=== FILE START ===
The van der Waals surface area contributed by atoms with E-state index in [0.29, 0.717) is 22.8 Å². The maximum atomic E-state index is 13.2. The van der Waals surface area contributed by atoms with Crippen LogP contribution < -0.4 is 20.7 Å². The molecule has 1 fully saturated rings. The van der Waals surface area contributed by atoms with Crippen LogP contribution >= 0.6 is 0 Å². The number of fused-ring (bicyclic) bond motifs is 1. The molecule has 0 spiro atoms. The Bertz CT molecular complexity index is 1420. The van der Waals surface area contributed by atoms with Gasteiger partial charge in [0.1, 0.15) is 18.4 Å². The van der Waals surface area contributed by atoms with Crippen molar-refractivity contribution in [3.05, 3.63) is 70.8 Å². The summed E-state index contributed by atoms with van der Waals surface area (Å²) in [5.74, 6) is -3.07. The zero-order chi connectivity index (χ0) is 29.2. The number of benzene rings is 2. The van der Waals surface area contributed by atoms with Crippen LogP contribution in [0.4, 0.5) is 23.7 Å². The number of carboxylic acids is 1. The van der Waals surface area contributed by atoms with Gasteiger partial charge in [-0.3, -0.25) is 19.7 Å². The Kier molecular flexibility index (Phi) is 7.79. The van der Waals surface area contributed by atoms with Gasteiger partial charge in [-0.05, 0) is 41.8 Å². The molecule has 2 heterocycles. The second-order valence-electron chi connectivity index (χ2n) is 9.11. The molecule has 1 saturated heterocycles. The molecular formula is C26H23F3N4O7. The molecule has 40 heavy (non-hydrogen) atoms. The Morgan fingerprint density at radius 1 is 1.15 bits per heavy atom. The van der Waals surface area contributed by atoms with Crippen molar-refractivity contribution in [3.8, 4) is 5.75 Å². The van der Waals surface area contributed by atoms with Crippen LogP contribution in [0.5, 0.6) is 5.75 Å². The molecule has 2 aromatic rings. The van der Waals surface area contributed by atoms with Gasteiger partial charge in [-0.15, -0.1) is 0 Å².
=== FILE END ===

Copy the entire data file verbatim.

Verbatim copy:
The van der Waals surface area contributed by atoms with E-state index in [0.29, 0.717) is 22.8 Å². The maximum atomic E-state index is 13.2. The van der Waals surface area contributed by atoms with Crippen LogP contribution < -0.4 is 20.7 Å². The molecule has 1 fully saturated rings. The van der Waals surface area contributed by atoms with Crippen LogP contribution >= 0.6 is 0 Å². The number of fused-ring (bicyclic) bond motifs is 1. The molecule has 0 spiro atoms. The Bertz CT molecular complexity index is 1420. The van der Waals surface area contributed by atoms with Gasteiger partial charge in [0.1, 0.15) is 18.4 Å². The van der Waals surface area contributed by atoms with Crippen molar-refractivity contribution in [3.05, 3.63) is 70.8 Å². The summed E-state index contributed by atoms with van der Waals surface area (Å²) in [5.74, 6) is -3.07. The zero-order chi connectivity index (χ0) is 29.2. The number of benzene rings is 2. The van der Waals surface area contributed by atoms with Crippen LogP contribution in [0.4, 0.5) is 23.7 Å². The number of carboxylic acids is 1. The van der Waals surface area contributed by atoms with Gasteiger partial charge in [-0.3, -0.25) is 19.7 Å². The Kier molecular flexibility index (Phi) is 7.79. The van der Waals surface area contributed by atoms with Gasteiger partial charge in [-0.05, 0) is 41.8 Å². The molecule has 2 heterocycles. The second-order valence-electron chi connectivity index (χ2n) is 9.11. The molecule has 1 saturated heterocycles. The molecular formula is C26H23F3N4O7. The molecule has 40 heavy (non-hydrogen) atoms. The Morgan fingerprint density at radius 1 is 1.15 bits per heavy atom. The van der Waals surface area contributed by atoms with Crippen molar-refractivity contribution in [3.8, 4) is 5.75 Å². The van der Waals surface area contributed by atoms with Crippen LogP contribution in [0.5, 0.6) is 5.75 Å². The molecule has 2 aromatic rings. The van der Waals surface area contributed by atoms with Gasteiger partial charge in [-0.15, -0.1) is 0 Å².